Under Homeland Security Presidential Directive 12 (HSPD 12), by this fall most federal employees and contractors will be using federally approved PIV cards to “authenticate” their identity when seeking entrance to federal facilities. In 2006 NIST published a standard* for the new credentials that specifies that the cards store a digital representation of key features or “minutiae” of the bearer’s fingerprints for biometric identification.
Under the current standard, a user seeking to enter a biometrically controlled access point would insert his or her PIV smart card into a slot—just like using an ATM card—and place their fingers on a fingerprint scanner. Authentication proceeds in two steps: the cardholder enters a personal identification number to allow the fingerprint minutiae to be read from the card, and the card reader matches the stored minutiae against the newly scanned image of the cardholder’s fingerprints.
In recent tests,** NIST researchers assessed the accuracy and security of two variations on this model that, if accepted for government use, would offered improved features. The first allows the biometric data on the card to travel across a secure wireless interface to eliminate the need to insert the card into a reader. The second uses an alternative authentication technique called “match-on-card” in which biometric data from the fingerprint scanner is sent to the PIV smart card for matching by a processor chip embedded in the card. The stored minutiae data never leave the card. The advantage of this, as computer scientist Patrick Grother explains, is that “if your card is lost and then found in the street, your fingerprint template cannot be copied.”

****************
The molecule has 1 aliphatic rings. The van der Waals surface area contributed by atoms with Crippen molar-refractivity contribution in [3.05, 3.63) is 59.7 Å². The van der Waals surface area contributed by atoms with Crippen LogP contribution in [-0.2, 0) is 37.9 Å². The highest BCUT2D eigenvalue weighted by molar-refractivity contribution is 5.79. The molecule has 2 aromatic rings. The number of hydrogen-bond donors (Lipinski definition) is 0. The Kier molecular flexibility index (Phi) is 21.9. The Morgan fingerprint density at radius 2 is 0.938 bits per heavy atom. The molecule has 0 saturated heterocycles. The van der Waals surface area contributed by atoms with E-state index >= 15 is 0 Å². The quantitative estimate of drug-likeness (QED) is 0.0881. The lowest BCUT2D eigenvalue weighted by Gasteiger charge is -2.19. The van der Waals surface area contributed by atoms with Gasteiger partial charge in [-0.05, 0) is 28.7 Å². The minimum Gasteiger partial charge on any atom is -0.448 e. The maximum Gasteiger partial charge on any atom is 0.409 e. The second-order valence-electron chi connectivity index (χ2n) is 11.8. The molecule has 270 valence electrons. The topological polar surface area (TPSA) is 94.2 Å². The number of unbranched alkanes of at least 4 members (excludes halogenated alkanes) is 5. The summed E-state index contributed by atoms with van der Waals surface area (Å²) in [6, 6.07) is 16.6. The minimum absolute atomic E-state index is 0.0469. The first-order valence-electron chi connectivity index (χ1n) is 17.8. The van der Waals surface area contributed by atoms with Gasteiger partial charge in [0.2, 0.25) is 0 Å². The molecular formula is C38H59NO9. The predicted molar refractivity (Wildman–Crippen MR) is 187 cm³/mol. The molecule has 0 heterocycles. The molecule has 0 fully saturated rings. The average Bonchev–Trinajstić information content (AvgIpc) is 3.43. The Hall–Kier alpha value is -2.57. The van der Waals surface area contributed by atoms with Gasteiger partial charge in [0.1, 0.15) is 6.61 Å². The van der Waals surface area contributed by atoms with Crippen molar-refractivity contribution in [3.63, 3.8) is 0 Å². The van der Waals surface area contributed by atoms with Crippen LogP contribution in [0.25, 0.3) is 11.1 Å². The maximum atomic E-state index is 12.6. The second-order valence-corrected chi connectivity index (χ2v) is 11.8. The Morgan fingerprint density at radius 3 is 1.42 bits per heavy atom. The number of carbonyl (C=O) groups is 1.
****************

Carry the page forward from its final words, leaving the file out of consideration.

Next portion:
The NIST tests addressed two outstanding questions associated with match-on-cards. The first was whether the smart cards’ electronic “keys” can keep the wireless data transmissions between the fingerprint reader and the cards secure and execute the match operation all within a time budget of 2.5 seconds. The second question was whether the “match-on-card” operation will produce as few false acceptance and false rejection decisions as traditional match-off-card schemes where more computational power is available.
The researchers found that 10 cards with a standard 128-byte-long key and seven cards that use a more secure 256-byte key passed the security and timing test using wireless. On the accuracy side, one team met the criteria set by NIST and two others missed narrowly. The computer scientists plan a new round of tests soon to allow wider participation. For copies of the test report and details of the next test round, see the MINEX (Minutiae Interoperability Exchange Test) Phase II Web pages.
Evelyn Brown | EurekAlert!
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